4. Your next job is to find a drug that "works" for you. By "works," I don't mean that cures you. There are no cures out there, sorry. You may go into remission, you may stop your ITP journey after only a few steps. But, get out of the "headache" mindset -- you have a headache, you take a pill, the headache goes away. Sorry. ITP isn't like that. Instead, a treatment that "works" will get your counts up above 20 or 30, in a pinch. There are many, many options. No one can predict what will "work" for you and what won't. The most common are IVIG, steroids (various kinds), Win Rho, Rituxan, N-Plate and Promacta. You may have to work through every one of these before you find your magic pill. The vast majority of ITP'ers find something on that list that "works." If not, there is an entire other list you can try, but focus on those common meds first. Which order -- that's up to you, in discussions with your doctor and family. Your ITP may just go into remission, but don't let yourself think that your life is ruined if it doesn't. Don't build your happiness around that false hope.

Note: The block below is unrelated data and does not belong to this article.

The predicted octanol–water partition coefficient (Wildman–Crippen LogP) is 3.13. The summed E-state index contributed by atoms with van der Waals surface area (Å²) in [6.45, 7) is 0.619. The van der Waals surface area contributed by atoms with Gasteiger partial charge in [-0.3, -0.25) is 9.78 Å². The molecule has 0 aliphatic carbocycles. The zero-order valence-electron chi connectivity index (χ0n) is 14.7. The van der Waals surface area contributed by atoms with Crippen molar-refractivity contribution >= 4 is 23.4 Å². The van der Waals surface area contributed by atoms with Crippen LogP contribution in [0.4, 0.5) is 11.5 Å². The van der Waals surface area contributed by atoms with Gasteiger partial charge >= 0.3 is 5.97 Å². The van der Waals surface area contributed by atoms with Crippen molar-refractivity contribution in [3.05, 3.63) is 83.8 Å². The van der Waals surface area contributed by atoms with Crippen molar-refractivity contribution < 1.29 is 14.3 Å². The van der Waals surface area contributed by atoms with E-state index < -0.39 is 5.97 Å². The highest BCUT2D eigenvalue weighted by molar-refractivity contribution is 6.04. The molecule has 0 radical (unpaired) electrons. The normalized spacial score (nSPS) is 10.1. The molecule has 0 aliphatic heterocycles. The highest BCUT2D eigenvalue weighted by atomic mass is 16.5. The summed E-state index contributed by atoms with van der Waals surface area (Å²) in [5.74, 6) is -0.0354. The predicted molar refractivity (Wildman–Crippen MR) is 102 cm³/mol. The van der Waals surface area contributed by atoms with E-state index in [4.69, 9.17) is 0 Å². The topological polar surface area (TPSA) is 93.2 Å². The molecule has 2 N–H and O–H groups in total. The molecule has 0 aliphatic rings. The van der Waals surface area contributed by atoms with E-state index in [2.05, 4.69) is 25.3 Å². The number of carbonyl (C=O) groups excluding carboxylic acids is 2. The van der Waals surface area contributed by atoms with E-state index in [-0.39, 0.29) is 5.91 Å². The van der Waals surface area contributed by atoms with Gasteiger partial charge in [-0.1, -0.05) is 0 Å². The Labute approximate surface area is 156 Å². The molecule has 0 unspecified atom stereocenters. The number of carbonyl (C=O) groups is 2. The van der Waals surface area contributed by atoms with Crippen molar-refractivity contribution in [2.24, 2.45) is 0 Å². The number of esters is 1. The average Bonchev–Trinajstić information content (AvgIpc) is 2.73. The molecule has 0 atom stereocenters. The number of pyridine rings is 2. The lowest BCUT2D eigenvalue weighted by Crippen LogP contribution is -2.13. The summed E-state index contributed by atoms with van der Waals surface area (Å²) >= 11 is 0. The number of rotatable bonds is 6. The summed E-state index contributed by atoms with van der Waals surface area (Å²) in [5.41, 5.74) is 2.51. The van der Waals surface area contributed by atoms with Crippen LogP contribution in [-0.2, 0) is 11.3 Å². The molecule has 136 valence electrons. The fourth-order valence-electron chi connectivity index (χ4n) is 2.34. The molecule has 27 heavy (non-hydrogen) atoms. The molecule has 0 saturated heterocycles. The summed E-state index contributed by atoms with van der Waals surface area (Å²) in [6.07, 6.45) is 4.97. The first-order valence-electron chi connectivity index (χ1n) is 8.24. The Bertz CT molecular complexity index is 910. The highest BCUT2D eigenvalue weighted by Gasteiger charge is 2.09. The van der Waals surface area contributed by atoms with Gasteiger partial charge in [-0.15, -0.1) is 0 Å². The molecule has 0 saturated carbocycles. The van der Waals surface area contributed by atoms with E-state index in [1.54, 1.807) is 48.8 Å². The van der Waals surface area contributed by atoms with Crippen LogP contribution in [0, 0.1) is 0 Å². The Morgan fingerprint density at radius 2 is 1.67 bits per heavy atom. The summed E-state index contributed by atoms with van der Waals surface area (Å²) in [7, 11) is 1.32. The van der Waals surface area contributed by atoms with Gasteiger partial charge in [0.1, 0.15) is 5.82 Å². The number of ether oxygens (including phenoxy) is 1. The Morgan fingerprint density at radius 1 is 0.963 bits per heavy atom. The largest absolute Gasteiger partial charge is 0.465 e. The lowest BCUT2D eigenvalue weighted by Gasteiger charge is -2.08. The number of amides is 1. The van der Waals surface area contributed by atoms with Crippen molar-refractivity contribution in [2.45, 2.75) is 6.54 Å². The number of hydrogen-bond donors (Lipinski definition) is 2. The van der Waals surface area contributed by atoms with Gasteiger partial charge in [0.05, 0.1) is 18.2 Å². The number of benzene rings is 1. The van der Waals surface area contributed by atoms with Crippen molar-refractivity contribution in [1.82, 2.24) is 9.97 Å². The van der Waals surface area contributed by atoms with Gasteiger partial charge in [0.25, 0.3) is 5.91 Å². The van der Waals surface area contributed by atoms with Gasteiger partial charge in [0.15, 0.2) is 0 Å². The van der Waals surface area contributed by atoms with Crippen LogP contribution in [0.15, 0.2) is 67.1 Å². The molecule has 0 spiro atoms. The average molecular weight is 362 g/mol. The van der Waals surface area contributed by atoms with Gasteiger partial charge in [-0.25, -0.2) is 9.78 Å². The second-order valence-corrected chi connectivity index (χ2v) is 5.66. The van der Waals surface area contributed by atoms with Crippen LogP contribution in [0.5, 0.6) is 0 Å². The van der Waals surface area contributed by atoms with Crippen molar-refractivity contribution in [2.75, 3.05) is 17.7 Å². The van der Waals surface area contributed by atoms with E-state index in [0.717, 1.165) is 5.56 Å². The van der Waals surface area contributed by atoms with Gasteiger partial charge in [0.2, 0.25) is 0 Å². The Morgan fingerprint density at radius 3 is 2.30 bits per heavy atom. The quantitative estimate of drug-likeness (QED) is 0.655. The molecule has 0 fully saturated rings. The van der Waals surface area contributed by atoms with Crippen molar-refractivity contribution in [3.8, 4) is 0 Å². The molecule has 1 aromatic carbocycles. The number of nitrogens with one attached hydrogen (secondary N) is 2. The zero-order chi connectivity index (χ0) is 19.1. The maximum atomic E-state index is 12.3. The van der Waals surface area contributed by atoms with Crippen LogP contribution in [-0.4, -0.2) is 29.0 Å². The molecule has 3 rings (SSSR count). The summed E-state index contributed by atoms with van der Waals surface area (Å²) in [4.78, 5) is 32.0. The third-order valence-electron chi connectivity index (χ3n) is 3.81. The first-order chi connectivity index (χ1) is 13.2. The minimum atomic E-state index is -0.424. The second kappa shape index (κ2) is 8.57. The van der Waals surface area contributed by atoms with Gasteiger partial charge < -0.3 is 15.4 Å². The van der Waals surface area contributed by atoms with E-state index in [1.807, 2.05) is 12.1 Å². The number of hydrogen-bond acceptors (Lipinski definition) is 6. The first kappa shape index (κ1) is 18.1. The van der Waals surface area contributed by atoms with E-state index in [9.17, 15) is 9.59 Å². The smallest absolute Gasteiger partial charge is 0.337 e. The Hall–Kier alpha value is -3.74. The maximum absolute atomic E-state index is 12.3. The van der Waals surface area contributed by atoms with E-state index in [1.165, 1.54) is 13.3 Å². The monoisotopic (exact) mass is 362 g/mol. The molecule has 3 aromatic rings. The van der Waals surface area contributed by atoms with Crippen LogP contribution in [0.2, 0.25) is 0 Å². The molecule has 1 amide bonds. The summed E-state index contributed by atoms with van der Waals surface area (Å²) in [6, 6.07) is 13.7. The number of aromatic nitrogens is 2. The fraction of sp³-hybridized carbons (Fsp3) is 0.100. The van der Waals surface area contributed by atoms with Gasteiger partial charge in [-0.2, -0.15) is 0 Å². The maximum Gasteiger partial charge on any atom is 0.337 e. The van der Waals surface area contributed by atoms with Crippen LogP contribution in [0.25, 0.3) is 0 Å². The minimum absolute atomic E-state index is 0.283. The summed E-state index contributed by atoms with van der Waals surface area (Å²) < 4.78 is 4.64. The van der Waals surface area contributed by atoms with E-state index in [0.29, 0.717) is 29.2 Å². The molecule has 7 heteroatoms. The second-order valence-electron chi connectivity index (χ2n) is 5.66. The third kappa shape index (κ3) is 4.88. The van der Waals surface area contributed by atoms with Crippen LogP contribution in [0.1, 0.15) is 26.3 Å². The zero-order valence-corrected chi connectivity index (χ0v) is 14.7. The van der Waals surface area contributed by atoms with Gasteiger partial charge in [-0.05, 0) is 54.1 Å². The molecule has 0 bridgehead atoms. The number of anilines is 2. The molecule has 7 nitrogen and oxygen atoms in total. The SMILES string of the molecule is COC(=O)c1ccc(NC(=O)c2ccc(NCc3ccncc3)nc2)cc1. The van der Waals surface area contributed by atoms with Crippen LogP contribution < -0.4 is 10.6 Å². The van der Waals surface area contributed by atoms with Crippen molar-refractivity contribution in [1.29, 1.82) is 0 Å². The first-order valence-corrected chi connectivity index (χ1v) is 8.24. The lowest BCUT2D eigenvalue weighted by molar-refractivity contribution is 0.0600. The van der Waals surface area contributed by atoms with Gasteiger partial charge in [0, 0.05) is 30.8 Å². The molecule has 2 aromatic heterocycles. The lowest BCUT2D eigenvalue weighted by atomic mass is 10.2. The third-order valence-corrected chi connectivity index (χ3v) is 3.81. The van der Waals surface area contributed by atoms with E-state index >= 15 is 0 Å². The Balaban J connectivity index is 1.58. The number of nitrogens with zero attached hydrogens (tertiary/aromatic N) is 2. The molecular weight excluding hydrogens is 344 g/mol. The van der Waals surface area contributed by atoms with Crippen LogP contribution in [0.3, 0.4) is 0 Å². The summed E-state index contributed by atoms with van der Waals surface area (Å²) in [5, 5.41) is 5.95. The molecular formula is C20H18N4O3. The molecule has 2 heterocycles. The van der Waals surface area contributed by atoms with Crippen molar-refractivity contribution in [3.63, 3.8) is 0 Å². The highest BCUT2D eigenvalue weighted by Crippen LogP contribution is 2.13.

4a. Sooner or later, someone will mention splenectomy to you. Don't freak out. Yes, it is surgery; it can be done in either of two ways, "open" which means you get a long, nice scar, and "scoped" with means they use a scope and make three very small incisions. Which method they use depends on your count, your surgeon and other factors. The most important thing to understand about a splenectomy is that it is just another treatment, it is not a cure. It was the standard of care for ITP for many, many years, because it has a pretty good success rate -- around 60% of the time, it "works," with, again, "works" meaning it will raise your counts, not cure you. Some people get long -- even lifelong -- remissions out of the surgery. Others get nothing except the scars. There is pretty good evidence that suggests that past about age 40, the "success" rate begins to decline.